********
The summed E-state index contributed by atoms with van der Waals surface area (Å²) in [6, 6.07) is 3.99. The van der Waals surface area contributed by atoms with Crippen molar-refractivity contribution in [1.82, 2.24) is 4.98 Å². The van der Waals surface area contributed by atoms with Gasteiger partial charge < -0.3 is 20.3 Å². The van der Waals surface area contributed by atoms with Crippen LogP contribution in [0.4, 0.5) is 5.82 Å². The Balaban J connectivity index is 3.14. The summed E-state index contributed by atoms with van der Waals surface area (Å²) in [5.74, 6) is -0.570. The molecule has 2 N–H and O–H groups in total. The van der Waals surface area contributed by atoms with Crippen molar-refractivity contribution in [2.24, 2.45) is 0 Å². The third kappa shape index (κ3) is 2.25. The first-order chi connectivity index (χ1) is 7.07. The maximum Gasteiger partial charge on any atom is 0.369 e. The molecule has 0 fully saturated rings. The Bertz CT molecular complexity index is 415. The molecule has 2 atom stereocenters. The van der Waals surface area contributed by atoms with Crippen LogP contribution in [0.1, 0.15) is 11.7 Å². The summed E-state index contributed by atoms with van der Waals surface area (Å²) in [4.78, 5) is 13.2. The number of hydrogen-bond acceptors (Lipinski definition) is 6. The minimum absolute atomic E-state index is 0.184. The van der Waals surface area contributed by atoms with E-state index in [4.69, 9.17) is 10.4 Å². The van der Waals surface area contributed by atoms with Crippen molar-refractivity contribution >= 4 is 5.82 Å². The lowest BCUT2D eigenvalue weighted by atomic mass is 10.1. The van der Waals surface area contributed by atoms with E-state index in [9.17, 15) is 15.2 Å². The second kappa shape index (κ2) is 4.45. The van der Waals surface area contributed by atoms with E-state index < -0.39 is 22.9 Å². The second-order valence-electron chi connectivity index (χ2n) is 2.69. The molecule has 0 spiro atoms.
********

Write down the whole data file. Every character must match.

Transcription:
The summed E-state index contributed by atoms with van der Waals surface area (Å²) in [6, 6.07) is 3.99. The van der Waals surface area contributed by atoms with Crippen molar-refractivity contribution in [1.82, 2.24) is 4.98 Å². The van der Waals surface area contributed by atoms with Gasteiger partial charge < -0.3 is 20.3 Å². The van der Waals surface area contributed by atoms with Crippen LogP contribution in [0.4, 0.5) is 5.82 Å². The Balaban J connectivity index is 3.14. The summed E-state index contributed by atoms with van der Waals surface area (Å²) in [5.74, 6) is -0.570. The molecule has 2 N–H and O–H groups in total. The van der Waals surface area contributed by atoms with Crippen molar-refractivity contribution in [2.24, 2.45) is 0 Å². The third kappa shape index (κ3) is 2.25. The first-order chi connectivity index (χ1) is 7.07. The maximum Gasteiger partial charge on any atom is 0.369 e. The molecule has 0 fully saturated rings. The Bertz CT molecular complexity index is 415. The molecule has 2 atom stereocenters. The van der Waals surface area contributed by atoms with Crippen LogP contribution in [0.1, 0.15) is 11.7 Å². The summed E-state index contributed by atoms with van der Waals surface area (Å²) in [4.78, 5) is 13.2. The number of hydrogen-bond acceptors (Lipinski definition) is 6. The minimum absolute atomic E-state index is 0.184. The van der Waals surface area contributed by atoms with E-state index in [4.69, 9.17) is 10.4 Å². The van der Waals surface area contributed by atoms with Crippen molar-refractivity contribution >= 4 is 5.82 Å². The lowest BCUT2D eigenvalue weighted by atomic mass is 10.1. The van der Waals surface area contributed by atoms with E-state index in [9.17, 15) is 15.2 Å². The second kappa shape index (κ2) is 4.45. The van der Waals surface area contributed by atoms with E-state index < -0.39 is 22.9 Å². The second-order valence-electron chi connectivity index (χ2n) is 2.69. The molecule has 0 spiro atoms.